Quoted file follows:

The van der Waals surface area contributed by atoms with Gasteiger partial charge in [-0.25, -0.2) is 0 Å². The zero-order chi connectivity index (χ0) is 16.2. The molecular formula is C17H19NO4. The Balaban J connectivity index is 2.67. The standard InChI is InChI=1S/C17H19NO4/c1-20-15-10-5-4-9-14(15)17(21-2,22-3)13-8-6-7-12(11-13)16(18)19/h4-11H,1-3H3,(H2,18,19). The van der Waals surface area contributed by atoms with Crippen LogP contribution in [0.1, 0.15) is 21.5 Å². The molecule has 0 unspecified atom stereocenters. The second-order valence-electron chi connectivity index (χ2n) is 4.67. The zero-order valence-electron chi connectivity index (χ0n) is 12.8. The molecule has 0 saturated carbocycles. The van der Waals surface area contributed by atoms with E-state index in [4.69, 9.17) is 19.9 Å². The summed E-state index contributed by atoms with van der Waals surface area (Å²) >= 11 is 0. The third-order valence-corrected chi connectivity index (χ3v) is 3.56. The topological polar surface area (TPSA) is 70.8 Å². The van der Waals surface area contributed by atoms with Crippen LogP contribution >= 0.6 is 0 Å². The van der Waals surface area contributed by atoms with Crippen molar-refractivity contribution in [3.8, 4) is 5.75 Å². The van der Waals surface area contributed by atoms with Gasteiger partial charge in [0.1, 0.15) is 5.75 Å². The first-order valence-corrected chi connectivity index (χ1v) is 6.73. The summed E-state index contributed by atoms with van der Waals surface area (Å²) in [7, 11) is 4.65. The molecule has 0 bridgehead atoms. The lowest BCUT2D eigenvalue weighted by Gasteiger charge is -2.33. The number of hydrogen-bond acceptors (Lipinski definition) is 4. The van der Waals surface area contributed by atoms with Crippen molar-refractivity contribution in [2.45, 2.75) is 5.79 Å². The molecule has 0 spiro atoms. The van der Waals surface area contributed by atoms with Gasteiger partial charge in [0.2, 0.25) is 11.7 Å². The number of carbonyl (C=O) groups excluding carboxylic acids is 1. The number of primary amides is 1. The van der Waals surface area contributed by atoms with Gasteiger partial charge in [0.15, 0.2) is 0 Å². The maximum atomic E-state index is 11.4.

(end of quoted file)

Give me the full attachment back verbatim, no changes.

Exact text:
The van der Waals surface area contributed by atoms with Gasteiger partial charge in [-0.25, -0.2) is 0 Å². The zero-order chi connectivity index (χ0) is 16.2. The molecular formula is C17H19NO4. The Balaban J connectivity index is 2.67. The standard InChI is InChI=1S/C17H19NO4/c1-20-15-10-5-4-9-14(15)17(21-2,22-3)13-8-6-7-12(11-13)16(18)19/h4-11H,1-3H3,(H2,18,19). The van der Waals surface area contributed by atoms with Crippen LogP contribution in [0.1, 0.15) is 21.5 Å². The molecule has 0 unspecified atom stereocenters. The second-order valence-electron chi connectivity index (χ2n) is 4.67. The zero-order valence-electron chi connectivity index (χ0n) is 12.8. The molecule has 0 saturated carbocycles. The van der Waals surface area contributed by atoms with E-state index in [4.69, 9.17) is 19.9 Å². The summed E-state index contributed by atoms with van der Waals surface area (Å²) >= 11 is 0. The third-order valence-corrected chi connectivity index (χ3v) is 3.56. The topological polar surface area (TPSA) is 70.8 Å². The van der Waals surface area contributed by atoms with Crippen LogP contribution >= 0.6 is 0 Å². The van der Waals surface area contributed by atoms with Crippen molar-refractivity contribution in [3.8, 4) is 5.75 Å². The van der Waals surface area contributed by atoms with Gasteiger partial charge in [0.1, 0.15) is 5.75 Å². The first-order valence-corrected chi connectivity index (χ1v) is 6.73. The summed E-state index contributed by atoms with van der Waals surface area (Å²) in [7, 11) is 4.65. The molecule has 0 bridgehead atoms. The lowest BCUT2D eigenvalue weighted by Gasteiger charge is -2.33. The number of hydrogen-bond acceptors (Lipinski definition) is 4. The van der Waals surface area contributed by atoms with Crippen molar-refractivity contribution in [2.45, 2.75) is 5.79 Å². The molecule has 0 spiro atoms. The van der Waals surface area contributed by atoms with Gasteiger partial charge in [0.2, 0.25) is 11.7 Å². The number of carbonyl (C=O) groups excluding carboxylic acids is 1. The number of primary amides is 1. The van der Waals surface area contributed by atoms with Gasteiger partial charge in [0.15, 0.2) is 0 Å². The maximum atomic E-state index is 11.4.